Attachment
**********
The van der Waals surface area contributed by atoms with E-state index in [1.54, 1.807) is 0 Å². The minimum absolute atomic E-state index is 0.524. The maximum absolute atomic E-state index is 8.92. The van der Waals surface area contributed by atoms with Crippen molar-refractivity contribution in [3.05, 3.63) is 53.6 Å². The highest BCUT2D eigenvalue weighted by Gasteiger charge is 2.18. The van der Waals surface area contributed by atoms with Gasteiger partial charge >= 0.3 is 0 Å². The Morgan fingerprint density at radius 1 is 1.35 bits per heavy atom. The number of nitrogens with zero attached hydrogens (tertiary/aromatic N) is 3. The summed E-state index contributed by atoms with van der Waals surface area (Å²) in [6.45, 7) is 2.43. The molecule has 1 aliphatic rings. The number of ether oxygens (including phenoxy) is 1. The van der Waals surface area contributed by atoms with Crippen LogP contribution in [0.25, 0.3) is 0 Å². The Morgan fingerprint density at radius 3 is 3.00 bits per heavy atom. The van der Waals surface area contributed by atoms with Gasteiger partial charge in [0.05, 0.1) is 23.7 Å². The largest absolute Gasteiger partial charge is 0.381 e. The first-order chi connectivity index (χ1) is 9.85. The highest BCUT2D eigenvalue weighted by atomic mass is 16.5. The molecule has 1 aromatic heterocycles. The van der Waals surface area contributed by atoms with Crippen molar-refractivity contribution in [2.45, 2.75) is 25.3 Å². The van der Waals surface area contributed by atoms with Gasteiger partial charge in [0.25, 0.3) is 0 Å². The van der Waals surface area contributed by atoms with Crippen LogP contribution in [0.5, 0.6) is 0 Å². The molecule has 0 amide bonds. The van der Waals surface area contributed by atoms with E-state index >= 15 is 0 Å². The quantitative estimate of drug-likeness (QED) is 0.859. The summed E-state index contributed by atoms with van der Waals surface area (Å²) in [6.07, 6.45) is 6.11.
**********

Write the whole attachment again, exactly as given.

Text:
The van der Waals surface area contributed by atoms with E-state index in [1.54, 1.807) is 0 Å². The minimum absolute atomic E-state index is 0.524. The maximum absolute atomic E-state index is 8.92. The van der Waals surface area contributed by atoms with Crippen molar-refractivity contribution in [3.05, 3.63) is 53.6 Å². The highest BCUT2D eigenvalue weighted by Gasteiger charge is 2.18. The van der Waals surface area contributed by atoms with Gasteiger partial charge >= 0.3 is 0 Å². The Morgan fingerprint density at radius 1 is 1.35 bits per heavy atom. The number of nitrogens with zero attached hydrogens (tertiary/aromatic N) is 3. The summed E-state index contributed by atoms with van der Waals surface area (Å²) in [6.45, 7) is 2.43. The molecule has 1 aliphatic rings. The number of ether oxygens (including phenoxy) is 1. The van der Waals surface area contributed by atoms with Crippen LogP contribution in [0.25, 0.3) is 0 Å². The Morgan fingerprint density at radius 3 is 3.00 bits per heavy atom. The van der Waals surface area contributed by atoms with Gasteiger partial charge in [0.05, 0.1) is 23.7 Å². The largest absolute Gasteiger partial charge is 0.381 e. The first-order chi connectivity index (χ1) is 9.85. The highest BCUT2D eigenvalue weighted by atomic mass is 16.5. The molecule has 1 aromatic heterocycles. The van der Waals surface area contributed by atoms with Crippen molar-refractivity contribution in [2.45, 2.75) is 25.3 Å². The van der Waals surface area contributed by atoms with Gasteiger partial charge in [0.25, 0.3) is 0 Å². The van der Waals surface area contributed by atoms with Crippen LogP contribution in [0.5, 0.6) is 0 Å². The molecule has 0 amide bonds. The van der Waals surface area contributed by atoms with E-state index >= 15 is 0 Å². The quantitative estimate of drug-likeness (QED) is 0.859. The summed E-state index contributed by atoms with van der Waals surface area (Å²) in [6.07, 6.45) is 6.11.